In 2022, a new word was begrudgingly added to everyone’s vernacular: tripledemic.
After a few years of mask mandates and social distancing, the COVID-19 pandemic left the population unprepared for 2022’s raging flu and respiratory syncytial virus (RSV) seasons. The spreading of vaccine-evading Omicron variants, and a lack of immunity for other illnesses left many people vulnerable to infection.
This year, with new COVID variants on the rise, and the seasonal onset of the flu and RSV, it’s looking like fall and winter 2023 might bring a similar trifecta. But it’s still too soon to determine exactly how it will look, according to experts.
“There will be a tripledemic, but it might look a little different than last year,” says Dr. Peter Chin-Hong, MD, a professor at the University of San Francisco who specializes in infectious diseases. “It all depends on human behavior and how many interventions people take.”
Meet The Experts: Dr. Peter Chin-Hong, MD is a professor at University of California San Francisco and specializes in infectious diseases. Dr. Michael Phillips, MD is a care provider at New York University’s Langone Health, where he specializes in infectious diseases. Mary Rodgers, Ph.D, is an infectious disease expert at Abbott.
While all three respiratory infections will certainly be in the air, little is known on how they might affect your day-to-day life.
Below, everything to know about the potential tripledemic and how to protect yourself, according to infectious disease specialists.
What is a ‘tripledemic’?
It’s the unofficial name for what took place last year. If you recall, last fall included an intense RSV (respiratory syncytial virus) and flu season, plus a rise in COVID infections.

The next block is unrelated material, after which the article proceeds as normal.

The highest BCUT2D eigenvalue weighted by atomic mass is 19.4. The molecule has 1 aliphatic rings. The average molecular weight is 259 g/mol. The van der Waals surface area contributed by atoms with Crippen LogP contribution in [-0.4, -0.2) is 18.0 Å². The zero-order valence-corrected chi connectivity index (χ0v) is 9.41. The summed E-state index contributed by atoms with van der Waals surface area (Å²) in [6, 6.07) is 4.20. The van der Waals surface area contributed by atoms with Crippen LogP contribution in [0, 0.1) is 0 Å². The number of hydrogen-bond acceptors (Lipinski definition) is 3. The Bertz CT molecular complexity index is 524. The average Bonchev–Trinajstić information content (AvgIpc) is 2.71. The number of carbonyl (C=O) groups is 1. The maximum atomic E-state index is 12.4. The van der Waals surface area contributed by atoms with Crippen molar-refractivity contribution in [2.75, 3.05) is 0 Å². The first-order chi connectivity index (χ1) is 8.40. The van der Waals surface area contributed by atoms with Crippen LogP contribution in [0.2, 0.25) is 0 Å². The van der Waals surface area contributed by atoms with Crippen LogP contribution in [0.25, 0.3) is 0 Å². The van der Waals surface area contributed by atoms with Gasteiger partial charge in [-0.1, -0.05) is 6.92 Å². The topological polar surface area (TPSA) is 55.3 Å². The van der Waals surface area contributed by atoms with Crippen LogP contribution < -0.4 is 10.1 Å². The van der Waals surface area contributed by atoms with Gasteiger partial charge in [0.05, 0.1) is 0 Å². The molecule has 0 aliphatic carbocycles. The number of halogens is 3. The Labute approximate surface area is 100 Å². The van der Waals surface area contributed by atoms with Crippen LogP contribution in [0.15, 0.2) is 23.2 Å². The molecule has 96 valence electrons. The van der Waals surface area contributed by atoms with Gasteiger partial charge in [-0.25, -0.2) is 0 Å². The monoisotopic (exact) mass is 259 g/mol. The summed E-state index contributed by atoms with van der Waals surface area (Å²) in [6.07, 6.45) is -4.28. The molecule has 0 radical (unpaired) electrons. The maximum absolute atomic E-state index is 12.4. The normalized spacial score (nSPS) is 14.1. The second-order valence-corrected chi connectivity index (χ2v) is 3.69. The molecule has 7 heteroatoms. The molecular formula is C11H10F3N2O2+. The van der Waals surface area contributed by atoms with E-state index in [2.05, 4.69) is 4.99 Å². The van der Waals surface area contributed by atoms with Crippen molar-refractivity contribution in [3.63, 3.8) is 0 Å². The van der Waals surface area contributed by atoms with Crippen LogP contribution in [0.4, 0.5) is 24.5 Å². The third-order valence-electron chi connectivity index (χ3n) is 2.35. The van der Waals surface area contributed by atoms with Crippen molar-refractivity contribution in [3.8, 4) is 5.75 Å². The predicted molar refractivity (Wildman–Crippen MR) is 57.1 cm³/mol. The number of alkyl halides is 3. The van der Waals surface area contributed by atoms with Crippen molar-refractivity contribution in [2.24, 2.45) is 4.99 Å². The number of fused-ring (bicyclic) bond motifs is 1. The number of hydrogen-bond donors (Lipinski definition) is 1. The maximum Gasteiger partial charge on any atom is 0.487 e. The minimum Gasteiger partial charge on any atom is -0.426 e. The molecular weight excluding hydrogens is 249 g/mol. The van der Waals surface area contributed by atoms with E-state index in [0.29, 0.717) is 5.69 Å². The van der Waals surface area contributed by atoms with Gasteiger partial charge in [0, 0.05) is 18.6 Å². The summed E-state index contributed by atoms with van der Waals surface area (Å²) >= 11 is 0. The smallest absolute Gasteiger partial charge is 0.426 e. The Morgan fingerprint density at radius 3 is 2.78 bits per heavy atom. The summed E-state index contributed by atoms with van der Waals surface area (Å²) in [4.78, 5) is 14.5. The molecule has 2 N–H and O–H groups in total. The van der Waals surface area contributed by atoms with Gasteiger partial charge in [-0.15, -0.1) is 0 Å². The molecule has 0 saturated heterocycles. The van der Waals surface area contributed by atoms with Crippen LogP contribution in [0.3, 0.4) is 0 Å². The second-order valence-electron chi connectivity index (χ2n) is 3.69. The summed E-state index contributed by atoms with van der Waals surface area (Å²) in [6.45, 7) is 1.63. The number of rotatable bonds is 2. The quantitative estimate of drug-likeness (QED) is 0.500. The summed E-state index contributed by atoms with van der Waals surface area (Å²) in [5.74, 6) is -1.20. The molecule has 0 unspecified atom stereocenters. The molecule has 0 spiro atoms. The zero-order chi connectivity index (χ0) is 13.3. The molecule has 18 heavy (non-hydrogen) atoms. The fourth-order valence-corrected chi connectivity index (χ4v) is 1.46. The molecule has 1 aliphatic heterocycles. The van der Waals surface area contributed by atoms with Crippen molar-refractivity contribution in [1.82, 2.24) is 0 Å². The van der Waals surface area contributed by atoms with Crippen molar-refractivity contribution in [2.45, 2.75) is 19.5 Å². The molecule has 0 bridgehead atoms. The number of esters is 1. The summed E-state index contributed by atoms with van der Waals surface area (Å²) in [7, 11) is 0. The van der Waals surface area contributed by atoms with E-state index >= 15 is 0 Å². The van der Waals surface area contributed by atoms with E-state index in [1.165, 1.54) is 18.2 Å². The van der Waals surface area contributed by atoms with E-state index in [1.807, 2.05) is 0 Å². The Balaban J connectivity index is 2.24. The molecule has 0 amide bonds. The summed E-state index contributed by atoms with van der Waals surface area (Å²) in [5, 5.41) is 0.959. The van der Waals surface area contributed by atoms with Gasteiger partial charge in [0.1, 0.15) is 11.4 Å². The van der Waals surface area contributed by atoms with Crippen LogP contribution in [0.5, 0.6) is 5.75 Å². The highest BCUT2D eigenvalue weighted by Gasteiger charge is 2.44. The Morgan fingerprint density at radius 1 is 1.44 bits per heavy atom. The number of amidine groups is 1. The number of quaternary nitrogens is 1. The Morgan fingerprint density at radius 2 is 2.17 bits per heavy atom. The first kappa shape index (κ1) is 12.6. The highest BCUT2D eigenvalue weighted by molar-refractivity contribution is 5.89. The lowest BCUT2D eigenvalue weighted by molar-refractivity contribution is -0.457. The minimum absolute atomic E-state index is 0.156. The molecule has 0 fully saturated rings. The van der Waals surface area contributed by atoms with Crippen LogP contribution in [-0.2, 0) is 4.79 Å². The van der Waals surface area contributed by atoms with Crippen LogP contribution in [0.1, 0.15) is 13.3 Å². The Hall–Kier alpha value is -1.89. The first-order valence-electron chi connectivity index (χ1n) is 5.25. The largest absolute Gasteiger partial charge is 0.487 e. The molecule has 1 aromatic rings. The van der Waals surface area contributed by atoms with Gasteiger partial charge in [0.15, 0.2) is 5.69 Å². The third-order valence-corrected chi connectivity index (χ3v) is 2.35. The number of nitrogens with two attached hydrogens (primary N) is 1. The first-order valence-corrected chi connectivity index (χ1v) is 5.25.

“Tripledemics and flu seasons and future COVID variables are very consistent in that they are unpredictable,” says Dr. Michael Phillips, a medical provided at New York University Langone Health, who specializes in infectious diseases.
Last year, the United States experienced an early and severe surge of RSV, in addition to flu and COVID infections in autumn 2022. The exact reason behind the surge is unclear, according to the National Library of Medicine. However, some experts theorize that it had to do with lack of immunity from the early social distancing of the pandemic.
“Part of the reason why [flu and RSV season] was so bad last year was because nobody got exposed in the previous two years,” explains Dr. Chin-Hong, referring to the social distancing measures used to slow the spread of COVID in 2020 and 2021. “I don’t want to give people a false sense of security, but we may have a moderate season this year because immunity carries over.”
What viruses are going around in 2023?
It’s hard to say. Each year, there is predictably a single flu virus that dominates infections, and RSV infections seasonally spike between mid-September and February, according to the Centers for Disease Control and Prevention.
And, while COVID infections had seemingly tapered off in recent months, the emerging EG.5 and B.A.86 variants have caused a spike in cases. Hospitalizations and deaths related to COVID have grown by about 20 percent in the last week, according to the CDC. Symptomatically, all infections are pretty similar, according to Dr. Phillips.
What are the new COVID variants?
At the time of publication, the most prominent COVID variant in the United States is the EG.5 variant, or Eris. It is an offshoot of the Omicron strain, and it’s likely that it will continue to dominate infections through the fall.
Another variant, B.A.86, has also caught the attention of the CDC for its adaptation of the spike protein. It’s still too early to understand how its adaptations will affect is infectiousness and severity, according to Dr. Chin-Hong, but so far it hasn’t reached a concerning degree.
When is the flu and RSV season?
Last year’s onset of RSV was a bit earlier than expected in early September 2022, which contributed to the surge. So far, it doesn’t seem like there is an earlier onset of more RSV infections this year, according to data from the CDC.
Flu season operates very similarly to RSV, and both illnesses tend to peak between December and February, according to experts and the CDC.
Will there be a ‘tripledemic’ in 2023?
Yes, say experts.